The Coffee Creek freshman inquiry-like course — a 15-credit, 3-term program called Metamorphosis — will start on Oct. 1 under the umbrella of PSU’s Reverse the Pipeline program. Twenty women plan to enroll in the course, which is also open to PSU students on campus.
“PSU organizes the freshman year in this really creative and innovative way where we meet all the first-year general education requirements through a yearlong interdisciplinary course that follows a theme,” Arthur said. “Our theme is metamorphosis.”
The course will look at the process of change in human culture, she explained.
“How do we envision and experience transformation within ourselves, within our communities and within the world?” Arthur added.
The fall term will focus on personal transformation, the winter term will consider how communities change and grow and the spring class will look at how we shape and interact with the world.
“All the content will help us have a richer understanding of equity and diversity and social justice; have better communication skills; develop critical thinking skills; have a sense of ethical and social responsibility,” she said.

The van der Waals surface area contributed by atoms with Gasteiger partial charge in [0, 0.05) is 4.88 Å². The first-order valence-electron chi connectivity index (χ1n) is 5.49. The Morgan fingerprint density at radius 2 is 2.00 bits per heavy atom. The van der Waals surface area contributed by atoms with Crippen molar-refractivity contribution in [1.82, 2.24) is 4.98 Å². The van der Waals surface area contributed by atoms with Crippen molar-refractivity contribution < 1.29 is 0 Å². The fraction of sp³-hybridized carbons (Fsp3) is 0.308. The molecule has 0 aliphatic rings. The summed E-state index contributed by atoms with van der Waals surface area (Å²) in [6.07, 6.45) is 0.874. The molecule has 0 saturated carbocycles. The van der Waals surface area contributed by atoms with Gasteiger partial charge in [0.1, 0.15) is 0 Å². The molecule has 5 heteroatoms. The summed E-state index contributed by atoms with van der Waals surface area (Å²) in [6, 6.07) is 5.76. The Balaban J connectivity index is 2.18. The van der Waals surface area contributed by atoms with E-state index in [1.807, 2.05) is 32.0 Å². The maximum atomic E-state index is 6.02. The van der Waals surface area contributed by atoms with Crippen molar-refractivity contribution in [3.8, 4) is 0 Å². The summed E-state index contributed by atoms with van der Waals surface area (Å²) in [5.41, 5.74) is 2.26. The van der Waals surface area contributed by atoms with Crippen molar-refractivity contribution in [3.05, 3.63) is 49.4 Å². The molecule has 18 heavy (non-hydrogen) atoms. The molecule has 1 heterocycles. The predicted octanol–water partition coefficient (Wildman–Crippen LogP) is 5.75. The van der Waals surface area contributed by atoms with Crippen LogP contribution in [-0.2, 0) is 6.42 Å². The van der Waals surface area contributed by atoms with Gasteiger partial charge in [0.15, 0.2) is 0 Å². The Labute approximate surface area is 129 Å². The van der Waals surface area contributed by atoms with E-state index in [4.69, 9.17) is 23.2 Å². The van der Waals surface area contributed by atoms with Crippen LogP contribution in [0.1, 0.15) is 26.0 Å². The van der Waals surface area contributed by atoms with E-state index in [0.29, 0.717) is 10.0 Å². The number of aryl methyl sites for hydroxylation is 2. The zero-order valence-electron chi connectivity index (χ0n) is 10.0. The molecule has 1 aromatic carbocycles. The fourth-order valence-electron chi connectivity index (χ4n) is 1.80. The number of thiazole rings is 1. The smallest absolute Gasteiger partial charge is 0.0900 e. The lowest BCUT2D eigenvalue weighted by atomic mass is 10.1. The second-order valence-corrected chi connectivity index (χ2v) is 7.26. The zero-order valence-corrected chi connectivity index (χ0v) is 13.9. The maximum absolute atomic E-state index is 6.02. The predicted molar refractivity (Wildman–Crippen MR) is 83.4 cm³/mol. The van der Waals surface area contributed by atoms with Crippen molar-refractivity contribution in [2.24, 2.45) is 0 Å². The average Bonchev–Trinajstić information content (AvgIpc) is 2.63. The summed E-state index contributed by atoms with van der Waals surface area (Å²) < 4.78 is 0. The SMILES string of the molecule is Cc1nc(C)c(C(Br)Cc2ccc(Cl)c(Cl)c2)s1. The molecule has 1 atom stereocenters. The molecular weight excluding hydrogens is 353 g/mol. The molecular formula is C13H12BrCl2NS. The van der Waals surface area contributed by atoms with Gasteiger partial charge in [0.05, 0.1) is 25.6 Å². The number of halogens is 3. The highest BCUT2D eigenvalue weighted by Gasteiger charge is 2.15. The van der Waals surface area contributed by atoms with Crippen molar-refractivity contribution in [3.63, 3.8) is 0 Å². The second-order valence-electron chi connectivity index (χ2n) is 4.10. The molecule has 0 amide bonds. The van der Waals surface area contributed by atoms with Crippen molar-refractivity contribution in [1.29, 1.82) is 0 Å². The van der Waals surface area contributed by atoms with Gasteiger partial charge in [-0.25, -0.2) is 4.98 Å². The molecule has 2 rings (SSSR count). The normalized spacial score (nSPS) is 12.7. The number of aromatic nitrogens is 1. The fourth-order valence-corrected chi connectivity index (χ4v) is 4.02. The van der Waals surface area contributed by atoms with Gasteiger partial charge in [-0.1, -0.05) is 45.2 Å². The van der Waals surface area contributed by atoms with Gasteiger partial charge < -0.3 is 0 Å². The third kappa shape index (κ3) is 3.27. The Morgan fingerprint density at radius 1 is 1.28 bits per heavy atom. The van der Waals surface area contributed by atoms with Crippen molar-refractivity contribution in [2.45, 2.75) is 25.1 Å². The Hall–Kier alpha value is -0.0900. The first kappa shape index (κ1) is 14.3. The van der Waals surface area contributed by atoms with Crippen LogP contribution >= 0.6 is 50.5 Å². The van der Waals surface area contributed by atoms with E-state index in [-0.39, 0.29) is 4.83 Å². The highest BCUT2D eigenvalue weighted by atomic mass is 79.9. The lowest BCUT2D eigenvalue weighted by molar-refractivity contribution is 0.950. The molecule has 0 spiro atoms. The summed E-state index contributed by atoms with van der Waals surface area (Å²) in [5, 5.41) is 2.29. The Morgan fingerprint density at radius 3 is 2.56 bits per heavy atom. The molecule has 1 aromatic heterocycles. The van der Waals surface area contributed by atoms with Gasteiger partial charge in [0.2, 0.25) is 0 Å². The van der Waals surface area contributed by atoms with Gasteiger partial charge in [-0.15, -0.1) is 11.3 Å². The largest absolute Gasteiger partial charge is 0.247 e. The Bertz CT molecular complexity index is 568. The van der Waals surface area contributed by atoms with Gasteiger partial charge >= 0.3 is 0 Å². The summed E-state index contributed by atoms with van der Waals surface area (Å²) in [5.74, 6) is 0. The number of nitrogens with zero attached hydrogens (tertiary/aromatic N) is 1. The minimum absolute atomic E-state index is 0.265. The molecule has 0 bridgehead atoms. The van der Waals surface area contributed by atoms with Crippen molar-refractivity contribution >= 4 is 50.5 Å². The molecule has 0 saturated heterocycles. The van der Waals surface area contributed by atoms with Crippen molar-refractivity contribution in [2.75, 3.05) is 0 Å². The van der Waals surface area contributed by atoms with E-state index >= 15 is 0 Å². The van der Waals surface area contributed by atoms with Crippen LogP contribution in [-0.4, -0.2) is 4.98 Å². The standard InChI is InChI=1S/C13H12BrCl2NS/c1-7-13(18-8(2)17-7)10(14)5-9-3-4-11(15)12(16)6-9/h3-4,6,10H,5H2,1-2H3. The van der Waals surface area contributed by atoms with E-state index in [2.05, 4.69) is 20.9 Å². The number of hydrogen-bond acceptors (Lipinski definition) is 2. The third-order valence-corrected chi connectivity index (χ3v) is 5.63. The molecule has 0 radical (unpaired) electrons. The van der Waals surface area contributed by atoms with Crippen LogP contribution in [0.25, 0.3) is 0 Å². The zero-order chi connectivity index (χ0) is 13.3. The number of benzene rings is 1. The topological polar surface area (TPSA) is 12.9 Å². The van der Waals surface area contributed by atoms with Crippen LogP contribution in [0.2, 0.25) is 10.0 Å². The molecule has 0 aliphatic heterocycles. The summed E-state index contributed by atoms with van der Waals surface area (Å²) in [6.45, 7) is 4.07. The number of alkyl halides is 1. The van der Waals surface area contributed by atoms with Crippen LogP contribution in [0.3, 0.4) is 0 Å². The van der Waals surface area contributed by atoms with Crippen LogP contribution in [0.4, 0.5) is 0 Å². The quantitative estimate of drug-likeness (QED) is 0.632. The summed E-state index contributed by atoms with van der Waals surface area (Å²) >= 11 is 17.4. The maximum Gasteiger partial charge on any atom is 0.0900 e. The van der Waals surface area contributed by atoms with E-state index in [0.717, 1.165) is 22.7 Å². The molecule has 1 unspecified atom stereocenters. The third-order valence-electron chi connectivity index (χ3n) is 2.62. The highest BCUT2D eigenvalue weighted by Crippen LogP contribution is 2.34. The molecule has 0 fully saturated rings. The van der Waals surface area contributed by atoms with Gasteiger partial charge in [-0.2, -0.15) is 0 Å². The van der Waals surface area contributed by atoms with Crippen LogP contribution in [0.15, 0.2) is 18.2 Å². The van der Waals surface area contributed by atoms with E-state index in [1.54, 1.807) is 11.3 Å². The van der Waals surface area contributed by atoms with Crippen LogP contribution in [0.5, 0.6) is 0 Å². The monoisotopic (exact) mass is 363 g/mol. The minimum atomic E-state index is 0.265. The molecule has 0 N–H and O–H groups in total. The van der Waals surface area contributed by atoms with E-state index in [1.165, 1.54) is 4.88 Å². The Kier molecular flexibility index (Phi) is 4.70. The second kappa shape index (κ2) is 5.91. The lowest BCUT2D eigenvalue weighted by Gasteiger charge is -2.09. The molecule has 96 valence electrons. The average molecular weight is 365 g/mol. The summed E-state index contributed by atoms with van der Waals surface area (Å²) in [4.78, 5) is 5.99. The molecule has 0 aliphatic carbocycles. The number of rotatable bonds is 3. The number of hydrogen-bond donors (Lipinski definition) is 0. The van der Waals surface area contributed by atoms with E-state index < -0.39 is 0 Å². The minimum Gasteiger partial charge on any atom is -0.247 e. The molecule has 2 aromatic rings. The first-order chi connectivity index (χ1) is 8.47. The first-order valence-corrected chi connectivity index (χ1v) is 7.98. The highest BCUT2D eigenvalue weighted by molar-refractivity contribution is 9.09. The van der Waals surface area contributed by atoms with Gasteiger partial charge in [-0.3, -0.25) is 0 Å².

Sarah Martin, a woman incarcerated at Coffee Creek, hopes to take the new class and use it to work toward a bachelors of science in sociology.
“My excitement is for my two kids,” Martin said. “I want to show them that despite whatever happened to mom in this situation, anything good or bad, we can succeed.”
She’s taken an Inside Out course at Coffee Creek and a correspondence course, but PSU’s new program will open a pathway for her degree and allow her to make measurable progress.